Chapter 10



  • Understanding collection interfaces and types
  • Working with lists, queues, and stacks
  • Working with linked and sorted lists
  • Using dictionaries and sets
  • Using bit arrays and bit vectors
  • Evaluating performance


The code downloads for this chapter are found at on the Download Code tab. The code for this chapter is divided into the following major examples:

  • List Samples
  • Queue Sample
  • Linked List Sample
  • Sorted List Sample
  • Dictionary Sample
  • Set Sample
  • Observable Collection Sample
  • BitArray Sample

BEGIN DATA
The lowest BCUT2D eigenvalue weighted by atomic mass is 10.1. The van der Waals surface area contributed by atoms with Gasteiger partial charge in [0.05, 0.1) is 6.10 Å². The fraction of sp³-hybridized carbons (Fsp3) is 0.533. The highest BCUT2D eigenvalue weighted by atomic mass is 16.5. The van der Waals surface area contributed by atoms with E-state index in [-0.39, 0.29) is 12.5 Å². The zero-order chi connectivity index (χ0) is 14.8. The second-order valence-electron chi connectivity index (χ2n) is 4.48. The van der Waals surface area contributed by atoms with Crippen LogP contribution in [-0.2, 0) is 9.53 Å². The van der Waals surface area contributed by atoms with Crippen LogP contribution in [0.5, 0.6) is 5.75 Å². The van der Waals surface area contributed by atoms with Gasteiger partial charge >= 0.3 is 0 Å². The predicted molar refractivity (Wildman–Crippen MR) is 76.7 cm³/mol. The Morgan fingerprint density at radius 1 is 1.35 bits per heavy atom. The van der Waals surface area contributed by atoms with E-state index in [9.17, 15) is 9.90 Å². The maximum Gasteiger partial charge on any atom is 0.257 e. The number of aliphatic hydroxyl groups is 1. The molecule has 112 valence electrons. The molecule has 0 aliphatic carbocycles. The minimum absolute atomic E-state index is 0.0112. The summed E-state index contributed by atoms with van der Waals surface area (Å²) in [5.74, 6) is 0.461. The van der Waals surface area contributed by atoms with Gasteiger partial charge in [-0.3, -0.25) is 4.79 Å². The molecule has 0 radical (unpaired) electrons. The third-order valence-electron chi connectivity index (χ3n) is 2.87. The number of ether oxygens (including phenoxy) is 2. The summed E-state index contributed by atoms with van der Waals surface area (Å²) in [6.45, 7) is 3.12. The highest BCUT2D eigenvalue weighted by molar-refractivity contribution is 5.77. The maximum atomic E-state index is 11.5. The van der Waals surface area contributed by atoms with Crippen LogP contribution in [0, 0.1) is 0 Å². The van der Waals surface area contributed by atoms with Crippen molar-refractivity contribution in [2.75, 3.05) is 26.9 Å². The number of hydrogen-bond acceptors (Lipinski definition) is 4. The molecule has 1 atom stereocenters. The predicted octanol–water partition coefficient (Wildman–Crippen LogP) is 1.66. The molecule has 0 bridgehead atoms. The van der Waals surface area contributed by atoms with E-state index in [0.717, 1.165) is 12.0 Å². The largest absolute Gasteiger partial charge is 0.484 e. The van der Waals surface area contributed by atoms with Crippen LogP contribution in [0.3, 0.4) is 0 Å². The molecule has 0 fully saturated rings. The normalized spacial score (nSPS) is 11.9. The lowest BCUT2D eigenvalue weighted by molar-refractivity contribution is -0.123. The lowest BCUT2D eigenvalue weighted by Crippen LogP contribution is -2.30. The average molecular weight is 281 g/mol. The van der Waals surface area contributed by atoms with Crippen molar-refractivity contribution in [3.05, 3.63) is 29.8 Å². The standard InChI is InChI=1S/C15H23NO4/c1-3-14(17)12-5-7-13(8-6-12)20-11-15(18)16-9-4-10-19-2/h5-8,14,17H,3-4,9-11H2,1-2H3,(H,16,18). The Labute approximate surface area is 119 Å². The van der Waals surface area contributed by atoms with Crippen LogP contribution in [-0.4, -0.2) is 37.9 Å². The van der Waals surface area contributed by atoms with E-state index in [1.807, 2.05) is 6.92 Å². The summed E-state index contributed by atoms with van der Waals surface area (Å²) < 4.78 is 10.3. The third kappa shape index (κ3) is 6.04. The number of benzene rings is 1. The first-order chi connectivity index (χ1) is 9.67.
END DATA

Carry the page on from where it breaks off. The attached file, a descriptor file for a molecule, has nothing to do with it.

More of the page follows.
• Pipeline Sample


In Chapter 6, “Arrays and Tuples,” you learned about arrays and the interfaces implemented by the Array class. The size of arrays is fixed. If the number of elements is dynamic, you should use a collection class instead of an array.

List<T> is a collection class that can be compared to arrays; but there are also other kinds of collections: queues, stacks, linked lists, dictionaries, and sets. The other collection classes have partly different APIs to access the elements in the collection and often a different internal structure for how the items are stored in memory. This chapter covers all of these collection classes and their differences, including performance differences.

You can also read about bit arrays and concurrent collections that can be used from multiple threads.

NOTE Version 1 of the .NET Framework included only ...

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